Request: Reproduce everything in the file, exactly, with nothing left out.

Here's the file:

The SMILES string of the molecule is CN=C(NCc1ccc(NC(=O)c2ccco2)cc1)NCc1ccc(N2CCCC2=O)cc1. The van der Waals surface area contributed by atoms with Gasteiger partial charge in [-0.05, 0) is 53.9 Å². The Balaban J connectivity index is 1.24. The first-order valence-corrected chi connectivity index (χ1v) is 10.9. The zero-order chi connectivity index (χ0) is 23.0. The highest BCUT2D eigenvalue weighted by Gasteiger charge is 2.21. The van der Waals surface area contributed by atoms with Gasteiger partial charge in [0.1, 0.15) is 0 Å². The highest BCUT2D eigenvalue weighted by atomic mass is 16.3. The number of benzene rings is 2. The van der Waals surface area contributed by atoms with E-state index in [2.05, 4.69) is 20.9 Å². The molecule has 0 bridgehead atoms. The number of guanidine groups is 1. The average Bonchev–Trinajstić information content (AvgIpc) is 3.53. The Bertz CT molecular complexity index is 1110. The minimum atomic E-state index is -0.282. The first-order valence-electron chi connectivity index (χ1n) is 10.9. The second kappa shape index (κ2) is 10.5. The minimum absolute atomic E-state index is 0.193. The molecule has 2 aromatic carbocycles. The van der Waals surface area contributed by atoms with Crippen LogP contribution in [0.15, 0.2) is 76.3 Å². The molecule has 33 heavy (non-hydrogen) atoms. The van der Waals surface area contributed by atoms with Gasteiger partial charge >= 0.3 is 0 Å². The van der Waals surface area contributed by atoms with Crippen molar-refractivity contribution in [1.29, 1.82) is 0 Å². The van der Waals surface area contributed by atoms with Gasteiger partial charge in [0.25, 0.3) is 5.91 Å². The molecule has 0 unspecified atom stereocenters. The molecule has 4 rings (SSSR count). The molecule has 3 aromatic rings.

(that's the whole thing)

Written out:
The SMILES string of the molecule is CN=C(NCc1ccc(NC(=O)c2ccco2)cc1)NCc1ccc(N2CCCC2=O)cc1. The van der Waals surface area contributed by atoms with Gasteiger partial charge in [-0.05, 0) is 53.9 Å². The Balaban J connectivity index is 1.24. The first-order valence-corrected chi connectivity index (χ1v) is 10.9. The zero-order chi connectivity index (χ0) is 23.0. The highest BCUT2D eigenvalue weighted by Gasteiger charge is 2.21. The van der Waals surface area contributed by atoms with Gasteiger partial charge in [0.1, 0.15) is 0 Å². The highest BCUT2D eigenvalue weighted by atomic mass is 16.3. The number of benzene rings is 2. The van der Waals surface area contributed by atoms with E-state index in [2.05, 4.69) is 20.9 Å². The molecule has 0 bridgehead atoms. The number of guanidine groups is 1. The average Bonchev–Trinajstić information content (AvgIpc) is 3.53. The Bertz CT molecular complexity index is 1110. The minimum atomic E-state index is -0.282. The first-order valence-electron chi connectivity index (χ1n) is 10.9. The second kappa shape index (κ2) is 10.5. The minimum absolute atomic E-state index is 0.193. The molecule has 2 aromatic carbocycles. The van der Waals surface area contributed by atoms with Crippen LogP contribution in [0.15, 0.2) is 76.3 Å². The molecule has 33 heavy (non-hydrogen) atoms. The van der Waals surface area contributed by atoms with Gasteiger partial charge >= 0.3 is 0 Å². The van der Waals surface area contributed by atoms with Crippen molar-refractivity contribution in [1.29, 1.82) is 0 Å². The van der Waals surface area contributed by atoms with Gasteiger partial charge in [0.25, 0.3) is 5.91 Å². The molecule has 0 unspecified atom stereocenters. The molecule has 4 rings (SSSR count). The molecule has 3 aromatic rings.